How Long Does Crown Sensitivity Last?

Birmingham dentists commonly use dental crowns to treat patients who have misshapen and/or weak teeth. This helps to restore the size and shape and keep the tooth from becoming further damaged. It can also help to improve the appearance of the tooth. Crowns are cemented to your tooth and fully encase it.

Why Opt for Dental Crowns?

The most common reasons to go to a dentist in Birmingham, AL for dental crowns is for:

  • Protecting a tooth that is weak from cracking or breaking (i.e. due to impact or decay)
  • Restoring a tooth that has already been broken or substantially worn down
  • Covering and supporting teeth that have a big filling and not much tooth left
  • Keeping dental bridges from moving
  • Covering up teeth that are misshapen and/or severely discolored
  • Covering up a dental implants
  • Making a cosmetic improvement to teeth

Types of Crowns

There are different types of materials that can be used for crowns, including stainless steel, metals, porcelain-fused-to-metal, all-resin, all-ceramic, all-porcelain, zirconia or milled crown. Each of these materials come with their pros and cons, so it’s best to speak with a dentist in Birmingham, AL about which options are most suitable for your situation. Two popular choices include the all-ceramic or all-porcelain because they look natural and match your teeth best. It’s also ideal for folks who have allergic reactions to metal.

What Happens at Your Appointment

If you and your dentist have decided that a crown is the best route for your oral hygiene, then you will have to undergo a series of steps. First, you will have to schedule an appointment to prep your tooth for the crown. X-rays may be taken, which will show more detail about the roots of your teeth that will receive crowns and the bones surrounding it. If there’s a lot of decay, there there’s a chance the pulp could become infected or injured, which would lead to a root canal treatment being required.

Your tooth and gums will be numbed before the crowning begins. The tooth being crowned will then be filed down at the top where you chew, and along the sides to allow more room for the crown to fit. The amount of crown used will determine how much the tooth will need to be filed down. Metal crowns are thinner compared to porcelain-fused-to-metal and all-porcelain ones, so not as much tooth removal is needed. However, if your tooth has structural damage from decay or injury, filling is used to build it up, so there’s enough support for the crown.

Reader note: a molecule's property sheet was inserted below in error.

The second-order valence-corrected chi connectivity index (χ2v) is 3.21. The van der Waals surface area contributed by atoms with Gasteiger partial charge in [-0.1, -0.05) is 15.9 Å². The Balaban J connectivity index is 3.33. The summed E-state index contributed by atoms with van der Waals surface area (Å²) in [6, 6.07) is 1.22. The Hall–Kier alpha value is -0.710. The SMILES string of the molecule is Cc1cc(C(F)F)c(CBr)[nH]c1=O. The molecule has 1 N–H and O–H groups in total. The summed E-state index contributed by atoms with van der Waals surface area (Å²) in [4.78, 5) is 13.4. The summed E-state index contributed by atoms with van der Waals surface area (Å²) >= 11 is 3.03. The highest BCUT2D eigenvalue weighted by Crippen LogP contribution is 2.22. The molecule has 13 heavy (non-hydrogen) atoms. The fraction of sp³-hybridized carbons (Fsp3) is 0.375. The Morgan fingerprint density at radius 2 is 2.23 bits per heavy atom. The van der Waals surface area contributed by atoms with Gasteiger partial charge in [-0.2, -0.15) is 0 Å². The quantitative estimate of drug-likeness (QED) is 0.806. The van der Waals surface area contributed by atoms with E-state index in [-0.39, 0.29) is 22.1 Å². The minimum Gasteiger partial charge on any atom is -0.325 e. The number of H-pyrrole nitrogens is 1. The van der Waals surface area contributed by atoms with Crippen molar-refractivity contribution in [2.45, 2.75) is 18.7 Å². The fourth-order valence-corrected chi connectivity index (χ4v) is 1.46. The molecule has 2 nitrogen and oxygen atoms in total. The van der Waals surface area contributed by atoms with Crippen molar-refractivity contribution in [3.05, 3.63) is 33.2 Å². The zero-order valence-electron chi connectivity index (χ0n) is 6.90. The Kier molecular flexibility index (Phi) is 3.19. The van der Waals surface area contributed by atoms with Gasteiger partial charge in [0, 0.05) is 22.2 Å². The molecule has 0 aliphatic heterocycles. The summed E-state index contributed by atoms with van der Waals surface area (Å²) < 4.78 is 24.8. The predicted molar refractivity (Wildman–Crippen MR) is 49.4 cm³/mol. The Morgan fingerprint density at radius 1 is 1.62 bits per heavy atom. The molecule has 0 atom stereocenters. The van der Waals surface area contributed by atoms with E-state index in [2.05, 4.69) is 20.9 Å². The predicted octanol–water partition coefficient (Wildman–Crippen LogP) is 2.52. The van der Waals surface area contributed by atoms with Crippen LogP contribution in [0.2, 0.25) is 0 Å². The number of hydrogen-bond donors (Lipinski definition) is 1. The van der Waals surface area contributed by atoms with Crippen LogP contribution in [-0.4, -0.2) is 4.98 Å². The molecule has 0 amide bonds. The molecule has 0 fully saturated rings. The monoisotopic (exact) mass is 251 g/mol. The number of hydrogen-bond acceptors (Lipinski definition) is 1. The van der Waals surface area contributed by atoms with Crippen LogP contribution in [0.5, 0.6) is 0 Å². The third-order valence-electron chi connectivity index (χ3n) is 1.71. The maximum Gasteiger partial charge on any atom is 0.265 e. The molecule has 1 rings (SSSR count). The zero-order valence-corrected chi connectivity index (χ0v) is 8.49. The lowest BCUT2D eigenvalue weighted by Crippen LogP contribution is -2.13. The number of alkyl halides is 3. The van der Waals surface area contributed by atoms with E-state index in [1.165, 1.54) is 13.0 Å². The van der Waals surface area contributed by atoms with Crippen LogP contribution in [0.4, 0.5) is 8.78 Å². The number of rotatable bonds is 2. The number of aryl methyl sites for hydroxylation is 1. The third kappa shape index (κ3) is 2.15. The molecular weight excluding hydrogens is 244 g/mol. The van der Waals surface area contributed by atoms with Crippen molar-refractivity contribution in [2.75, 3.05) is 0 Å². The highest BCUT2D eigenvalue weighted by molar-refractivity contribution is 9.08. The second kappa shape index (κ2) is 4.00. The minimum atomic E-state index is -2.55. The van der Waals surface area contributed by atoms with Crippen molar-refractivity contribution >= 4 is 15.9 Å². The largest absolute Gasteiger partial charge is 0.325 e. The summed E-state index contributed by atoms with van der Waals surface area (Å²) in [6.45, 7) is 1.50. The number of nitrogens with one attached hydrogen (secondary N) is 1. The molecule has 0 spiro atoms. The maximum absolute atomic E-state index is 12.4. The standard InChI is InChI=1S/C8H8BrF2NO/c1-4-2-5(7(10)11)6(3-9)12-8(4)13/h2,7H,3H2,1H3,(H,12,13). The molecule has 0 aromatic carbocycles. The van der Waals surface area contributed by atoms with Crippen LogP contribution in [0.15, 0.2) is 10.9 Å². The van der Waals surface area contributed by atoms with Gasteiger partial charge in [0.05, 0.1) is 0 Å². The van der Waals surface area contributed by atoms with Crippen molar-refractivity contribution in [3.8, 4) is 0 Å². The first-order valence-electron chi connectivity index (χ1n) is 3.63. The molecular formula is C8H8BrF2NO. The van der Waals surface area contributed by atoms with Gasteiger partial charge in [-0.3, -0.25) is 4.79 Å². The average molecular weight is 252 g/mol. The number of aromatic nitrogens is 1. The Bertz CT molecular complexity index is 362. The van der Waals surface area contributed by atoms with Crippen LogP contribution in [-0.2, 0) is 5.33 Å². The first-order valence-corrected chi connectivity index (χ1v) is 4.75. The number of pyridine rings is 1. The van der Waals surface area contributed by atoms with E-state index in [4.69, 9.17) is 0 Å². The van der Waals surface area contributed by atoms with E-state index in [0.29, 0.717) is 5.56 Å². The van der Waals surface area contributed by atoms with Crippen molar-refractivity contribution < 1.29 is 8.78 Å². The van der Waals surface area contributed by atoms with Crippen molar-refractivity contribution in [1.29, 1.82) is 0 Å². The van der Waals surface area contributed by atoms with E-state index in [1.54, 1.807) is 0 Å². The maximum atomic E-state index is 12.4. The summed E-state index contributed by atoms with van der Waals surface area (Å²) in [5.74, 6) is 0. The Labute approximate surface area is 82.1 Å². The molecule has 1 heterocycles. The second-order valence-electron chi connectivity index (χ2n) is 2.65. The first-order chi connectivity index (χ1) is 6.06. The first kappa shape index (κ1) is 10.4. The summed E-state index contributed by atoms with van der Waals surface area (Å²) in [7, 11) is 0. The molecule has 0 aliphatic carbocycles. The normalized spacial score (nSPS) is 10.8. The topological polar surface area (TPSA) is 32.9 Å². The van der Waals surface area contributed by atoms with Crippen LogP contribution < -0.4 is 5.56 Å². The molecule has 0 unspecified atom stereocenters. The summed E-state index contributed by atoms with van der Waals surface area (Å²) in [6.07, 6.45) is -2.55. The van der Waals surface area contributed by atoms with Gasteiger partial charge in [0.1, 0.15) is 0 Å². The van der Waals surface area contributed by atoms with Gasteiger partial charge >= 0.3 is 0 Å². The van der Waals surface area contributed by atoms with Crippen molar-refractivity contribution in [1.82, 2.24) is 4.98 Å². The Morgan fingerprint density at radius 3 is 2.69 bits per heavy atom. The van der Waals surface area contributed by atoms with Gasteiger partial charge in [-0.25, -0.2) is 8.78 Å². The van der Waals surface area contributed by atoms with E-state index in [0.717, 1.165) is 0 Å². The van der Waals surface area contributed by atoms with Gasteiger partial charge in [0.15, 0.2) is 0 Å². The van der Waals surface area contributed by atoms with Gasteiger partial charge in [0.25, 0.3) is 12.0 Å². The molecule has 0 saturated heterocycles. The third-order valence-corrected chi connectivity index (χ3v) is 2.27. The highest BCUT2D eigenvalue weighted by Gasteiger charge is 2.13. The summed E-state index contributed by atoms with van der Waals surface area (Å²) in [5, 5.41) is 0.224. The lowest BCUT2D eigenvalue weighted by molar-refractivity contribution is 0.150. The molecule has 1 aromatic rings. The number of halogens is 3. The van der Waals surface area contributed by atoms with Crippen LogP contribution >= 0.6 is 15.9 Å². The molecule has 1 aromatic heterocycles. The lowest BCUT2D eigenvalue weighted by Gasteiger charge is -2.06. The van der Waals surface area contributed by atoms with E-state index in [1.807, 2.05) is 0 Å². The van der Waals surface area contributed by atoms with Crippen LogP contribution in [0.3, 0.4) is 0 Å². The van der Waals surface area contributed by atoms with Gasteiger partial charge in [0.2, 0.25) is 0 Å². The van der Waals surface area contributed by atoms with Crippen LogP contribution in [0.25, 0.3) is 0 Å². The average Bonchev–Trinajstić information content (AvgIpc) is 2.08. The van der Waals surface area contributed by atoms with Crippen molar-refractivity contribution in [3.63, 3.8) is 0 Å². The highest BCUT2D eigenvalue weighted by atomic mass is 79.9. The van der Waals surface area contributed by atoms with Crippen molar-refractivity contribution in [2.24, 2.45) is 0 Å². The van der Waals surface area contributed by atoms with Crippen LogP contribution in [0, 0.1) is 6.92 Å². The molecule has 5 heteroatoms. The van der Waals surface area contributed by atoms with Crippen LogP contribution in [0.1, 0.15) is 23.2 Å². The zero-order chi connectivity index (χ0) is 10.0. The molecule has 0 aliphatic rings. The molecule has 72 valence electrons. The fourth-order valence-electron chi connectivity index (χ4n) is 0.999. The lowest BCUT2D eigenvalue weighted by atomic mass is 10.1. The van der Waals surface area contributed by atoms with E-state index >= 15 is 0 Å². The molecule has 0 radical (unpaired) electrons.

A paste or putty is used to make an impression for the crown to be created. You won’t receive the permanent dental crown until your second visit.

Problems Associated with Dental Crowns

As with any other dental or medical procedure, it is possible to experience side effects or other problems as a result of your crown. It’s a good idea to talk to your dentist about the issues sometimes experienced after a dental crown has been placed so you know how to best protect your mouth from further injury or disrepair:

  • Chipped crowning
  • Loose crowning
  • Crown falling out
  • Allergic reaction
  • A dark line forming next to your gum line
  • Discomfort or sensitivity

How Long Sensitivity Lasts

If you are one of the unfortunate who witness sensitivity after having a crown placed, then there are a number of factors that will determine how long it will last. Some of the factors include what you’ve done with the tooth before the procedure, the actual procedure performed, how long you have a temporary crown and the placement of the crown.

The leading factors for sensitivity include whether or not the bite is off, the material of the crown and how well it’s been buffered, the structure of the remaining tooth, exposure of the root, and whether the pain is coming from the crown or adjacent teeth.

Some sensitivity after crown placement is normal, but there should be some improvement within the first one to two weeks. This means your sensitivity to cold and biting should gradually wear off in a couple of weeks. Sometimes, however, it can take a up to a few months. As long as you’re seeing gradual improvement, then you’re on the road to recovery. If not, it’s a good idea to schedule an appointment with your dentist.

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